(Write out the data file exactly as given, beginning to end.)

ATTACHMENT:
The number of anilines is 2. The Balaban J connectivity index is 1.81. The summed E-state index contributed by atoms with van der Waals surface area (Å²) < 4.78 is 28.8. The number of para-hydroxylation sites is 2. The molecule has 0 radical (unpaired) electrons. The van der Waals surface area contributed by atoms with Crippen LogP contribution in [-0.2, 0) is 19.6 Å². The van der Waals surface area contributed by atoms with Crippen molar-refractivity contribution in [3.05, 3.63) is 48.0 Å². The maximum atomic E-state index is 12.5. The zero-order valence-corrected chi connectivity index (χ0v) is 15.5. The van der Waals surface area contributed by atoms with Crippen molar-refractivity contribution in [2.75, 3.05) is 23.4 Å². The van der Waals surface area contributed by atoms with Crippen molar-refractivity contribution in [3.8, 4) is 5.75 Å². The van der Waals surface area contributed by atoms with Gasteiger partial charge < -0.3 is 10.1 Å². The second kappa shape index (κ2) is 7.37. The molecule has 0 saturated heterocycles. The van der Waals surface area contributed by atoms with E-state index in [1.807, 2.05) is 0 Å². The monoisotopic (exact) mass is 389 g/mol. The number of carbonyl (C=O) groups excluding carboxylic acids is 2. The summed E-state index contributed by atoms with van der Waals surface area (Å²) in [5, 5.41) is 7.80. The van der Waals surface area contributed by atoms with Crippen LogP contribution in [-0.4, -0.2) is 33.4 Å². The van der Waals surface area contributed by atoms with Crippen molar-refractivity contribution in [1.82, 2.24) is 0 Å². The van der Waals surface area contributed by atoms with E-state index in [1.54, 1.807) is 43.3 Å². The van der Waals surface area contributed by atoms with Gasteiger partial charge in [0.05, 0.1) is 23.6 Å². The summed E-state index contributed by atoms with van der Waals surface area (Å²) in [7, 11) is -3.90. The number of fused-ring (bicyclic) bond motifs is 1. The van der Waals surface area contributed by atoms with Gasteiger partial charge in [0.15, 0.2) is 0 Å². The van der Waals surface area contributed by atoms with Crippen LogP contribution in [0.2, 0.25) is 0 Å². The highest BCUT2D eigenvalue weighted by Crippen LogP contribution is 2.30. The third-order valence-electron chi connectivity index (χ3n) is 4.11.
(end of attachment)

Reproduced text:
The number of anilines is 2. The Balaban J connectivity index is 1.81. The summed E-state index contributed by atoms with van der Waals surface area (Å²) < 4.78 is 28.8. The number of para-hydroxylation sites is 2. The molecule has 0 radical (unpaired) electrons. The van der Waals surface area contributed by atoms with Crippen LogP contribution in [-0.2, 0) is 19.6 Å². The van der Waals surface area contributed by atoms with Crippen molar-refractivity contribution in [3.05, 3.63) is 48.0 Å². The maximum atomic E-state index is 12.5. The zero-order valence-corrected chi connectivity index (χ0v) is 15.5. The van der Waals surface area contributed by atoms with Crippen molar-refractivity contribution in [2.75, 3.05) is 23.4 Å². The van der Waals surface area contributed by atoms with Crippen molar-refractivity contribution in [3.8, 4) is 5.75 Å². The van der Waals surface area contributed by atoms with Gasteiger partial charge < -0.3 is 10.1 Å². The second kappa shape index (κ2) is 7.37. The molecule has 0 saturated heterocycles. The van der Waals surface area contributed by atoms with E-state index in [1.807, 2.05) is 0 Å². The monoisotopic (exact) mass is 389 g/mol. The number of carbonyl (C=O) groups excluding carboxylic acids is 2. The summed E-state index contributed by atoms with van der Waals surface area (Å²) in [5, 5.41) is 7.80. The van der Waals surface area contributed by atoms with Crippen LogP contribution in [-0.4, -0.2) is 33.4 Å². The van der Waals surface area contributed by atoms with Crippen molar-refractivity contribution in [1.82, 2.24) is 0 Å². The van der Waals surface area contributed by atoms with E-state index in [1.54, 1.807) is 43.3 Å². The van der Waals surface area contributed by atoms with Gasteiger partial charge in [0.05, 0.1) is 23.6 Å². The summed E-state index contributed by atoms with van der Waals surface area (Å²) in [7, 11) is -3.90. The number of fused-ring (bicyclic) bond motifs is 1. The van der Waals surface area contributed by atoms with Gasteiger partial charge in [0.15, 0.2) is 0 Å². The van der Waals surface area contributed by atoms with Crippen LogP contribution in [0.2, 0.25) is 0 Å². The highest BCUT2D eigenvalue weighted by Crippen LogP contribution is 2.30. The third-order valence-electron chi connectivity index (χ3n) is 4.11.